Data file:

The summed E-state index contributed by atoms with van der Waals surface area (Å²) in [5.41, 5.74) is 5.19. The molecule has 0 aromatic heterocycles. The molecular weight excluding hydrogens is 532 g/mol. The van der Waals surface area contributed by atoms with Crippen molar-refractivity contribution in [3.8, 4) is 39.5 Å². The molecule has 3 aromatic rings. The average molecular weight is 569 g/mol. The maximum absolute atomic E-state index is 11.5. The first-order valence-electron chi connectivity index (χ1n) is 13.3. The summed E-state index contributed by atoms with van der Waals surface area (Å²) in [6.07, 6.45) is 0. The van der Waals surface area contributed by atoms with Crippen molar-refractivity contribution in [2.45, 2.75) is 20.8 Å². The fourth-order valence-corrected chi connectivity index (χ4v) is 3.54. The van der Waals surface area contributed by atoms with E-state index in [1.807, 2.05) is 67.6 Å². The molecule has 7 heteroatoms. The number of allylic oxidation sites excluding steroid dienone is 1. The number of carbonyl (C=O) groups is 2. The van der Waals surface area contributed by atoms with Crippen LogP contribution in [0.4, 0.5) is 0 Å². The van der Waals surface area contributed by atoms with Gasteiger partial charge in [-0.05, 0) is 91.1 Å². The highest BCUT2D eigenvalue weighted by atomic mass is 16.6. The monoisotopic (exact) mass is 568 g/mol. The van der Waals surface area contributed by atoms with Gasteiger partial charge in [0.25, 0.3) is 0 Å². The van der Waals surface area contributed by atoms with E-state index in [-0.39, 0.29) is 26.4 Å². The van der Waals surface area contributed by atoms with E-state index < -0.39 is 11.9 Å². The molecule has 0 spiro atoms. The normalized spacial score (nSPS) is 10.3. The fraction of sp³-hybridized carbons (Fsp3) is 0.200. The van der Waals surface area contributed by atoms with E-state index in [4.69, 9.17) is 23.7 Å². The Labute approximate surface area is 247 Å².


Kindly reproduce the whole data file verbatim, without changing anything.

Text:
The summed E-state index contributed by atoms with van der Waals surface area (Å²) in [5.41, 5.74) is 5.19. The molecule has 0 aromatic heterocycles. The molecular weight excluding hydrogens is 532 g/mol. The van der Waals surface area contributed by atoms with Crippen molar-refractivity contribution in [3.8, 4) is 39.5 Å². The molecule has 3 aromatic rings. The average molecular weight is 569 g/mol. The maximum absolute atomic E-state index is 11.5. The first-order valence-electron chi connectivity index (χ1n) is 13.3. The summed E-state index contributed by atoms with van der Waals surface area (Å²) in [6.07, 6.45) is 0. The van der Waals surface area contributed by atoms with Crippen molar-refractivity contribution in [2.45, 2.75) is 20.8 Å². The fourth-order valence-corrected chi connectivity index (χ4v) is 3.54. The van der Waals surface area contributed by atoms with E-state index in [1.807, 2.05) is 67.6 Å². The molecule has 7 heteroatoms. The number of allylic oxidation sites excluding steroid dienone is 1. The number of carbonyl (C=O) groups is 2. The van der Waals surface area contributed by atoms with Crippen LogP contribution in [0.4, 0.5) is 0 Å². The van der Waals surface area contributed by atoms with Gasteiger partial charge in [-0.05, 0) is 91.1 Å². The highest BCUT2D eigenvalue weighted by atomic mass is 16.6. The monoisotopic (exact) mass is 568 g/mol. The van der Waals surface area contributed by atoms with Gasteiger partial charge in [0.25, 0.3) is 0 Å². The van der Waals surface area contributed by atoms with E-state index in [-0.39, 0.29) is 26.4 Å². The van der Waals surface area contributed by atoms with E-state index < -0.39 is 11.9 Å². The molecule has 0 spiro atoms. The normalized spacial score (nSPS) is 10.3. The fraction of sp³-hybridized carbons (Fsp3) is 0.200. The van der Waals surface area contributed by atoms with E-state index in [4.69, 9.17) is 23.7 Å². The Labute approximate surface area is 247 Å².